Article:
Urban vehicle dwelling is a relatively new phenomenon that is growing, particularly in Bristol where housing affordability has been negatively impacted by a persistent shortage in housing.
Housing pathways and identity, autonomy, security
This unique research examines the complex reasons behind van dwelling in Bristol, with a particular focus on people who live in mobile vehicles (not stationary caravans).
Read about how a van dweller’s vehicle is a crucial possession and why vehicle dwellers feel liberated from ‘stuff’, plus their reluctance to self-identify and the ‘van dweller’ term.
Discover how van dwelling can be a chosen and fulfilling lifestyle.
Learn about parks up and safety, security in stealth and threats to security.
Find out about van dwellers’ future plans and happiness.
Check out the graphs showing van dwellers’ housing pathways
You’ll find graphical representations to illustrate the diversity of pathways into vehicle dwelling. They range from being relatively simple with few moves in or between normative and non-normative housing, to more complex pathways in and between the two types.
Find out what drives people to live in vehicles
Vehicle dwellers’ housing pathways are influenced by a complex interplay of structural drivers and personal agency that includes:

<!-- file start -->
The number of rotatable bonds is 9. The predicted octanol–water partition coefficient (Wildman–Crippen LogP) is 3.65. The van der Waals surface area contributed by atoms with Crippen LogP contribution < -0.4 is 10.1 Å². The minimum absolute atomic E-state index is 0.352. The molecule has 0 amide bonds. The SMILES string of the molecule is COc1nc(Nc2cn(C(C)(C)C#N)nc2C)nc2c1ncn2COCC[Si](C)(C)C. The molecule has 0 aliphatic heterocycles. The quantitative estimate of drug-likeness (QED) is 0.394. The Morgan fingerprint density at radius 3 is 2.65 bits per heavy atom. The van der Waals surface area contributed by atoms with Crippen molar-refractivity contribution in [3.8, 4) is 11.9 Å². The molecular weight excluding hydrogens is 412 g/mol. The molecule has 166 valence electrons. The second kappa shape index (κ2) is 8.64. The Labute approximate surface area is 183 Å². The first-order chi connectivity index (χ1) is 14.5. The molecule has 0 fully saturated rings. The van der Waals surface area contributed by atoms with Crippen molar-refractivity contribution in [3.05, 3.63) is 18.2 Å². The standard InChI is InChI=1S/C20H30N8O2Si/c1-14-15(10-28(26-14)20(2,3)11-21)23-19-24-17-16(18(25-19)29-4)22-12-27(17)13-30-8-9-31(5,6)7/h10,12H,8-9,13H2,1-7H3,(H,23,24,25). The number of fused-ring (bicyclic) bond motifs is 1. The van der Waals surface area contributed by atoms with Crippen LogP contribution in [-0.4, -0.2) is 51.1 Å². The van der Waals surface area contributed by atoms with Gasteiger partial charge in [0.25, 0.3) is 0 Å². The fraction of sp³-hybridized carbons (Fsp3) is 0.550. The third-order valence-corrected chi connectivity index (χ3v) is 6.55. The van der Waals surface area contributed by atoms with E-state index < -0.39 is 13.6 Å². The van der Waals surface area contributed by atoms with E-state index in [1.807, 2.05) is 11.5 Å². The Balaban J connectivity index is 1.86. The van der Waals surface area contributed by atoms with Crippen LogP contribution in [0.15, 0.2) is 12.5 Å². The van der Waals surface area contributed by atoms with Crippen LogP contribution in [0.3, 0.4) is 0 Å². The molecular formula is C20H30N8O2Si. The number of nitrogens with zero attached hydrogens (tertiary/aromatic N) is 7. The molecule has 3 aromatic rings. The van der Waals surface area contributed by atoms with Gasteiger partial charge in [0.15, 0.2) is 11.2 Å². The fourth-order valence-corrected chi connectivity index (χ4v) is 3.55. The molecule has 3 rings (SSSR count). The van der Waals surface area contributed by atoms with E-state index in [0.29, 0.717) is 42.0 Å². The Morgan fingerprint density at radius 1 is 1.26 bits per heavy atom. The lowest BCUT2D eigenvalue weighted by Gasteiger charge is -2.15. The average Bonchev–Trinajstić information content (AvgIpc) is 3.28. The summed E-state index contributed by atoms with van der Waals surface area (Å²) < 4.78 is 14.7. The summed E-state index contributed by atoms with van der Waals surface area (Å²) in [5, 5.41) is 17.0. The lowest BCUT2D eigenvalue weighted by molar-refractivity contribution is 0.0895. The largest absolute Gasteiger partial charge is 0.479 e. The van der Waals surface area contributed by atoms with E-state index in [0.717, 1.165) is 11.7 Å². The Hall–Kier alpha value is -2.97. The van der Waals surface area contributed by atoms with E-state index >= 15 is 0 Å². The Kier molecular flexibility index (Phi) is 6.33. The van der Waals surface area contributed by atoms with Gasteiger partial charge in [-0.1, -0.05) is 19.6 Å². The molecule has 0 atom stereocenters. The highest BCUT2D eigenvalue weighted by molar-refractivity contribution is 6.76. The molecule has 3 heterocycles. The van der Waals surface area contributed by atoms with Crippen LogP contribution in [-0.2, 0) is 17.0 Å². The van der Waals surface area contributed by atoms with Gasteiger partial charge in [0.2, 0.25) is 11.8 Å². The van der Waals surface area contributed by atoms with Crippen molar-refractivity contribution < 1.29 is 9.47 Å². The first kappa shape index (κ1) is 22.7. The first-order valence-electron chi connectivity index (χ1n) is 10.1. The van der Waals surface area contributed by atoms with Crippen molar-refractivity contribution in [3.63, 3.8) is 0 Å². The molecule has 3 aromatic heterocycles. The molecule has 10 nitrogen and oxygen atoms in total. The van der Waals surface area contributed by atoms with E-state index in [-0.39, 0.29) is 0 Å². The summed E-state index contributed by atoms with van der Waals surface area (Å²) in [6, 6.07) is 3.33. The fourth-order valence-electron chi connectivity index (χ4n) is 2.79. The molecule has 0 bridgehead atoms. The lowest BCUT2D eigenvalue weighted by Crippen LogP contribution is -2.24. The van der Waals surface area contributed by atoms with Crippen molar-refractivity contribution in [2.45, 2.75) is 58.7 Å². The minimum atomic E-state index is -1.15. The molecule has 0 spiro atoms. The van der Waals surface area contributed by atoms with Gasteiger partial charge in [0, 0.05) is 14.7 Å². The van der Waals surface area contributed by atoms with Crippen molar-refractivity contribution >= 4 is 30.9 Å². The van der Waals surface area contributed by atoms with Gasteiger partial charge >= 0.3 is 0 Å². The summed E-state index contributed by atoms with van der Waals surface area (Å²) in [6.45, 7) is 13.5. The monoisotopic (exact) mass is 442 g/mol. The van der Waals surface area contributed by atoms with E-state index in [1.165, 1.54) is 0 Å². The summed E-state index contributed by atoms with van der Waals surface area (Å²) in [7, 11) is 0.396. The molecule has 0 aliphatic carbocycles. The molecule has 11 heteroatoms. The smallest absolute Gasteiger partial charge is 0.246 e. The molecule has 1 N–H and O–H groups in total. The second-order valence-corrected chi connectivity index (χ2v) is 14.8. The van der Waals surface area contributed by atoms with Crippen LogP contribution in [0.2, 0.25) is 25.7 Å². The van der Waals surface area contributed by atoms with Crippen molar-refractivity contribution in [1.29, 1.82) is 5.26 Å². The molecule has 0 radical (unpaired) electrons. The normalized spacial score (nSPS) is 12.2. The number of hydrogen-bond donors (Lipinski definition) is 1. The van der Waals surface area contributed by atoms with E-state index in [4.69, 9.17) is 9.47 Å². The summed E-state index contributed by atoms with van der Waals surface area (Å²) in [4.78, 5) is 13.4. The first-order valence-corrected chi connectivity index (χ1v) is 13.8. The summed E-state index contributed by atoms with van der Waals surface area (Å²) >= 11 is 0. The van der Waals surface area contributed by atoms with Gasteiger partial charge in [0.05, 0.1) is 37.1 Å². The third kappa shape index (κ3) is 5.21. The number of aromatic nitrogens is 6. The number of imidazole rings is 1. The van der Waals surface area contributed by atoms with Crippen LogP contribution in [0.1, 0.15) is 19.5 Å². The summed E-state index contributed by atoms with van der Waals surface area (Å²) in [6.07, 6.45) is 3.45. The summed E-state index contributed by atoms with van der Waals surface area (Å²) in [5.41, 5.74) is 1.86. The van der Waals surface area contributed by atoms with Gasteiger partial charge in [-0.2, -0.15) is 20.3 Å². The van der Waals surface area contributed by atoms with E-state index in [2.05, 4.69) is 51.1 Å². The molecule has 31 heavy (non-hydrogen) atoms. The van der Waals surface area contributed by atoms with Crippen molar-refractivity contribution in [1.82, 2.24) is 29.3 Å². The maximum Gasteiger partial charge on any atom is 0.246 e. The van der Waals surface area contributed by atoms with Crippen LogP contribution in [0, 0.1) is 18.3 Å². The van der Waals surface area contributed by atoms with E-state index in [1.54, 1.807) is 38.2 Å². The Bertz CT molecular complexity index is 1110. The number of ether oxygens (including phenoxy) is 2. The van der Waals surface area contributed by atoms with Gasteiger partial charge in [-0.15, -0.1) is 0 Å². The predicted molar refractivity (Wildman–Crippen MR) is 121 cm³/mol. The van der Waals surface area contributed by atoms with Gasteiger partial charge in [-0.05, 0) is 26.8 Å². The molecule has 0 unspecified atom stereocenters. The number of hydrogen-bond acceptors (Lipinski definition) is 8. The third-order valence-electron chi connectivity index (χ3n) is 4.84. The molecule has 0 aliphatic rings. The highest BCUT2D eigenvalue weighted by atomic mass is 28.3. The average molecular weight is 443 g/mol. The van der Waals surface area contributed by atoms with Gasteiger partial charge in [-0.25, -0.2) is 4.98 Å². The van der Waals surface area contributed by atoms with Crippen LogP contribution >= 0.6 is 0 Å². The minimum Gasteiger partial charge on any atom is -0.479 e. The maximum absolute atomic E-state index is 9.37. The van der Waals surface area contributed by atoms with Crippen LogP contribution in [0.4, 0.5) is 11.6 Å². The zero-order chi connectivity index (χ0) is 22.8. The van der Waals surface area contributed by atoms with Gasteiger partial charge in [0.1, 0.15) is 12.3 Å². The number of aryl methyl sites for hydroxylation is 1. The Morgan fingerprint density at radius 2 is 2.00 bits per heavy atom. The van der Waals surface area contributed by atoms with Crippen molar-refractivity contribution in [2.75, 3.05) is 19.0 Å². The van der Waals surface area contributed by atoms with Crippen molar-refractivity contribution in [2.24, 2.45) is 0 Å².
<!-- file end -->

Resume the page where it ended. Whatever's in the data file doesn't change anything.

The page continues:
- flexible employment
- low or intermittent income
- difficulties in accessing homeownership
- insecure private rented sector accommodation
- high rents
You’ll find detailed discussions on how each of those factors influence van dwelling in Bristol.
You’ll also discover how self-efficacy leads to the self-provision of housing.
Is vehicle dwelling a choice?
Delve into whether vehicle dwelling is actively pursued. Is it a goal in itself? Or does it help people transition to a future ideal living situation?
What’s the point of this research?
Estimates of lived-in vehicles parked on Bristol roads began only in 2017. The number of people living in vehicles on roads in Bristol has risen from 90 to 120 – an increase of 33% from 2017 to 2018. Importantly, this estimate may not include stealth vans.
This research is not an attempt to describe vehicle living, nor an attempt to discuss the problems caused by vehicle living (or, indeed, the solutions provided by vehicle living).
While the housing shortage in Bristol persists and the number of people living in vehicles continues to grow, research into van dwelling is vital to inform the development of local authority policy.